Giving to CREOL CREOL, The College of Optics & Photonics

Colloquium: "Differential intracavity interferometry with double-frequency combs for high precision sensing" by Dr. Jean-Claude Diels

Monday, November 19, 2018 12:00 PM to 1:00 PM
CREOL Room 103

Jean-Claude Diels, Ph.D.
Department of Physics & Astronomy
Department of Electrical & Computer Engineering
Center for High Technology Materials
The University of New Mexico


Frequency combs are revolutionizing metrology and sensing, providing absolute frequency cali-bration over the optical spectrum, as well as a link between optical and RF frequencies. We achieve extreme sensitivity and low noise in phase detection by using a mode-locked laser as a differential interferometer. Two pulses circulating inside the laser cavity serve as pump and probe [1]. The active laser cavity is more sensitive to minute perturbations than a passive resonator.
A passive interferometer such as a Michelson measures phase differences by converting them into an amplitude modulation. By contrast, in the Intracavity Phase Interferometer, a minute phase shift is converted into a frequency. The improvement in signal to noise is the same as that of FM radio over AM radio.
Two ultrashort pulses are circulating in the laser cavity, producing two interfering frequency combs. The noise in the two output combs is correlated, resulting in a sub-Herz beat note band-width, even when the individual mode of each frequency comb is several MHz wide (typical of an unstabilized laser).
Measurements of phase with a sensitivity of 1:108 has been demonstrated with an un-stabilized laser made of free space components. A new method of phase response ampli?cation is presented, the analogue of the electronic ampli?er with feedback [2]. In this technique, each of the tooth of the frequency combs is locked to a giant dispersion.
This complex laser with two intracavity pulses leads itself to a simple quantum mechanical analogy of two level systems [3]. This analogy may inspire further schemes of sensitivity enhan-cement.


Jean-Claude Diels started his career in Research constructing a CO2 laser as part of his one year military service (too long) in Belgium.  He went then for 5 years (much too long) as a Research Scientist in the fundamental Research laboratories of “Philips Gloelampenfabrik” in Eindhoven, with assignment to “do modern research” with “unlimited budget (which was soon exceeded).  He spent the next 3 years (way too short) to do Ph.D. thesis research on coherent pulse propagation in two level systems with Professor Erwin L. Hahn at UC Berkeley.  The next two years (too long) were spent at the Max Plank Institute with Professor Fritz Schaefer, the colorful (usually covered with red) father of dye lasers.  He got an appointment as Associate Research Professor at the University of Southern California (“What??? I have to raise my own salary?”).  After experiencing the “Centre d’Energie Atomique” of Saclay near Paris (not the Texan Paris),  he moved to the CAQE (Center for Applied Quantum Electronics) of the University of North Texas in Denton, where he stayed for 5 years (too long), interrupted by a sabbatical at the University of Bordeaux, France.  He has been since … (much too long) at the University of New Mexico, where he graduated more than 50 PhD students.  He co-authored with Wolfgang Rudolph the graduate textbook  Ultrashort Laser Pulse Phenomena: Fundamentals, Techniques and Applications on a Femtosecond Time Scale and with Ladan Arrisian the book, Lasers:  The Power and Precision of Light, celebrating the 50th anniversary of the laser, and published 5 book chapters.    He is the recipient of the 51st Annual Research Lecturer Award (April 2006),  and of the 2006 Engineering Excellence Award of the Optical Society of America.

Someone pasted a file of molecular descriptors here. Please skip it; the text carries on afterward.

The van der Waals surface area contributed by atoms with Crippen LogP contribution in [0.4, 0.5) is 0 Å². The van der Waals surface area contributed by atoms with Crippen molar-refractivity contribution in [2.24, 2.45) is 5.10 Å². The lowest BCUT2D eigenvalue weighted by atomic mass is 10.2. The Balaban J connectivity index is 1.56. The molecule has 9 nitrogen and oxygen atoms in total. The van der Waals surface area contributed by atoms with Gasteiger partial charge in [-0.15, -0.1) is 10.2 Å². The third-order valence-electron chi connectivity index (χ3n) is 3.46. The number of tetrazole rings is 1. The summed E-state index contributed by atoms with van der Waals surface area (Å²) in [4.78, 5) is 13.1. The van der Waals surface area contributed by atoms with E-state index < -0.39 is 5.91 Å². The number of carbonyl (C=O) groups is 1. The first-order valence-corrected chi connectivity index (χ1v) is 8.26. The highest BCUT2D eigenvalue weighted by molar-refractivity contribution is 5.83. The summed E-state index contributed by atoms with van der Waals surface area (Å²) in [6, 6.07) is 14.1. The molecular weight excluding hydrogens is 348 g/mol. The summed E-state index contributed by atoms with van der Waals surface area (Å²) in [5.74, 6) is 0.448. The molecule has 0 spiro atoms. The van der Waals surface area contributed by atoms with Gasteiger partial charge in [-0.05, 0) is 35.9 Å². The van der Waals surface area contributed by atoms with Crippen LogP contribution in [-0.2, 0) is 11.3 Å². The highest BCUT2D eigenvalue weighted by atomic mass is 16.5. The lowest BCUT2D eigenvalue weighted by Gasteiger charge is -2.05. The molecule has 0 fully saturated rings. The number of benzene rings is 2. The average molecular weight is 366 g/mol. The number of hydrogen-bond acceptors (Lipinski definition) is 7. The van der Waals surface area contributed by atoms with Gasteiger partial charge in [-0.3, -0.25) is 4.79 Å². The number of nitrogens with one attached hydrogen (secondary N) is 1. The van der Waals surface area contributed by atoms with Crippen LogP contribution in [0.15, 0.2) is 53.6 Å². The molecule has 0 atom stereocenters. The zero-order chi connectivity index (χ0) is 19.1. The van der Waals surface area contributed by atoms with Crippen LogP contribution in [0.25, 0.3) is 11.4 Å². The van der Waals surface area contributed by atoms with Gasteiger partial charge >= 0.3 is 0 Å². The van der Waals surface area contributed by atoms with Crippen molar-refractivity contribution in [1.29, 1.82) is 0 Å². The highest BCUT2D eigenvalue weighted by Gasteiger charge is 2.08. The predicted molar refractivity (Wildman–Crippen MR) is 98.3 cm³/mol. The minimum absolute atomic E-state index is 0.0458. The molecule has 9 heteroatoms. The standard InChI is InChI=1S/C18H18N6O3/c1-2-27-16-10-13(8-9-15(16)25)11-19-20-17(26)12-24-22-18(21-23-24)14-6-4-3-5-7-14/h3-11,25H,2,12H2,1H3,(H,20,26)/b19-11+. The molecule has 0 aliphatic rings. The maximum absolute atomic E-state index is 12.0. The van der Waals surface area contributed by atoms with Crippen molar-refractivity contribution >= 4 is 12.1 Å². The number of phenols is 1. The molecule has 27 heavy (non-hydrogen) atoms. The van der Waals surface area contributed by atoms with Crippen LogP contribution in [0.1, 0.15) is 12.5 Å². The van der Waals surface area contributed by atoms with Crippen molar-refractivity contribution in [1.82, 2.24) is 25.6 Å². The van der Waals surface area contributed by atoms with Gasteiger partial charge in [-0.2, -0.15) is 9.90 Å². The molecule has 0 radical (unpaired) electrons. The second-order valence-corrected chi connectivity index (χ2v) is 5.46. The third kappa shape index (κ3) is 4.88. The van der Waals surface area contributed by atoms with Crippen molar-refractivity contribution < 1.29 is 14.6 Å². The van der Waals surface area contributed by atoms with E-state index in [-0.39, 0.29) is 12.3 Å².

For Additional Information:

Demetrios Christodoulides

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